Suggestions have been made for Istanbul.[18] Improvements were made in Istanbul during the COVID-19 pandemic.[19] Locations close to shorelines are thought to be best for bike sharing stations.[20] Konya has the most bike lanes with over 400 kilometres (250 mi).[21] Bikes (except tandems) are allowed on the Istanbul metro outside peak hours and if folded at any time.[22] The city's sustainable urban mobility plan in 2022 suggested cycle feeder routes and junction improvements.[23]

Hatay claimed to have opened in 2020 the longest uninterrupted bike path in the world.[24] Some of Turkey's bike paths have been integrated into the EuroVelo route network. The EV13 The Iron Curtain Trail follows 140 kilometres (87 mi) of the border with Bulgaria via Edirne. Around 500 kilometres (310 mi) of existing bike paths in İzmir were incorporated into the EV8 The Mediterranean Route in 2019.[25]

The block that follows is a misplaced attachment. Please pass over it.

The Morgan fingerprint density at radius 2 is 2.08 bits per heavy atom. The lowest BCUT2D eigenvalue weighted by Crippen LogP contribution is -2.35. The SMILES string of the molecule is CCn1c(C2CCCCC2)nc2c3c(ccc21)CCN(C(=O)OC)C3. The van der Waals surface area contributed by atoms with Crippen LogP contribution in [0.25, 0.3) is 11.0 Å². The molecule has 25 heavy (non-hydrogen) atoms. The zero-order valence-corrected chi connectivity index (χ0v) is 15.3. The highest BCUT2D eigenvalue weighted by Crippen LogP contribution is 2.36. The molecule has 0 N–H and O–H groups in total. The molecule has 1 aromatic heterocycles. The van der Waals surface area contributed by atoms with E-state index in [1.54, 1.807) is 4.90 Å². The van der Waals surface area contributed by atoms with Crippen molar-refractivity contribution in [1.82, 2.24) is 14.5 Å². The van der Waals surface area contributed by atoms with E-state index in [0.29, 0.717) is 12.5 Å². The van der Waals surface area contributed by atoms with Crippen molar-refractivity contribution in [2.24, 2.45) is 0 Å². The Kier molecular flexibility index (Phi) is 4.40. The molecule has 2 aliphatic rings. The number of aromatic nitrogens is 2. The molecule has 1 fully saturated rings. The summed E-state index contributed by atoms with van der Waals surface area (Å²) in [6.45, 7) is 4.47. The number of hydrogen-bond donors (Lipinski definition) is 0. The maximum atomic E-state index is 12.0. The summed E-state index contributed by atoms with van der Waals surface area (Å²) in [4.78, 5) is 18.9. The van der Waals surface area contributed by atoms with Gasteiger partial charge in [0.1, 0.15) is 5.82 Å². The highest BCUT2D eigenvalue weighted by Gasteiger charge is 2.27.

For sport and recreation[edit]

The governing organisation for cycle sport in Turkey is the Turkish Cycling Federation.[26] There is a velodrome in Istanbul.[27] There are cycling festivals.[28] Dogs such as Kangal can be a problem in rural areas,[29] and some recommend dismounting.[30]


Fancy Women Bike Ride (Turkish: Süslü Kadinlar Bisiklet Turu ) was started by Sema Gur, a high school teacher from Turkey.[31] In 2013, three hundred women from Izmir, Turkey, participated in a Chic Women Bike Ride, which in subsequent years grew as an annual international event known as the Fancy Women Bike Ride on Car-Free Days.[32] For the Fancy Women Bike Ride, women decorate their bikes and instead of wearing sporty biking gear, they dress and make themselves up as colorfully and fancifully as they like.[31][32]


Bicycles include electric bicycles whose maximum continuous rated power does not exceed 250 W, whose power decreases as they accelerate, and whose power is completely cut off after reaching a maximum speed of 25 km/h or immediately after the pedaling is interrupted. To ride on a highway cyclists must be over 11 and physically and mentally healthy. All traffic rules apply to cyclists.[33] Helmets are not obligatory.[34]